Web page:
The experiments outlined in this proposal are therefore designed to use genomics and bioinformatics to identify the DNA sequence of all chromosome alterations that distinguish the two subpopulations. These sequences will provide two very critical tools to promote our understanding of the potential for these subpopulations for virulence in humans.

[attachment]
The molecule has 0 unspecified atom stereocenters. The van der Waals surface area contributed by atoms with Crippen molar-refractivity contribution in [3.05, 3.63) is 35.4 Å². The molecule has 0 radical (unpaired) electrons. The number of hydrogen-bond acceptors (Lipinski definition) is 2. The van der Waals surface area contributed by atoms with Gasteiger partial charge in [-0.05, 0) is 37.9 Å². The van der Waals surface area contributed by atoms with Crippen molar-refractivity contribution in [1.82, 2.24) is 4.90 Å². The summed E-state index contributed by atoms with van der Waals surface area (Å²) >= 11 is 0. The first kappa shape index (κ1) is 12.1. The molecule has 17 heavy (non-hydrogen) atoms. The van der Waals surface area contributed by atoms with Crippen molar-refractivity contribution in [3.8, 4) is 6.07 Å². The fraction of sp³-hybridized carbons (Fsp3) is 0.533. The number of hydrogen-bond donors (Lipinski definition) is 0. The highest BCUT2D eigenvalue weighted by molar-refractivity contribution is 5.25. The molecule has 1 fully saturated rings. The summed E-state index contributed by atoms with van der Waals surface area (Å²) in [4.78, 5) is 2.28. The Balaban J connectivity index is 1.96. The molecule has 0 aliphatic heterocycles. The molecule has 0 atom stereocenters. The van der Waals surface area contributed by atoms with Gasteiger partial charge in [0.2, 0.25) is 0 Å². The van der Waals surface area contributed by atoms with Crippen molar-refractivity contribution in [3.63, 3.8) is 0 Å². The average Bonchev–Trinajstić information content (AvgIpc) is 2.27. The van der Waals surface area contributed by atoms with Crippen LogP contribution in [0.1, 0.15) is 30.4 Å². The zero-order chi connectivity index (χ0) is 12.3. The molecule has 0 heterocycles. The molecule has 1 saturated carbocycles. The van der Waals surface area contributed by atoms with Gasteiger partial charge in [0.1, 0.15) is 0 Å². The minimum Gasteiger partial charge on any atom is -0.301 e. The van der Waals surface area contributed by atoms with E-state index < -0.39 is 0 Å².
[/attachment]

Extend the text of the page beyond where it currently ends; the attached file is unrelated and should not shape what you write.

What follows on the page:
The presence of E. coli O157: H7 in cattle and the subsequent potential for transmission to humans through contaminated beef poses a significant problem to the food production industry, regulatory officials, and consumers alike. Recent studies using high resolution methods for chromosome comparison have demonstrated the existence of two genetically distinct subpopulations of this organism that have apparently unique ecological niches. Since one of the subpopulations was underrepresented among human clinical isolates that were tested, the hypothesis arose that this subpopulation is either less virulent or is inefficiently transmitted to humans through contaminated beef. In order to test this hypothesis, tools need to be developed to facilitate precise measurement of the distribution of these subpopulations and to enhance our understanding of the genetic basis for their unique ecologies. First, a polymerase chain reaction-based method will be devised that can rapidly categorize E. coli O157: H7 isolates into the two different subpopulations. This method will facilitate large-scale epidemiological studies on transmission patterns of the subpopulations in animal and human environments. Secondly, understanding the nature of the chromosome alterations will provide a means for genetically dissecting the consequences of the alterations on the physiology and ecology of the subpopulations and allow us to begin making connections between selective and suppressive forces that are at work in different animal production environments.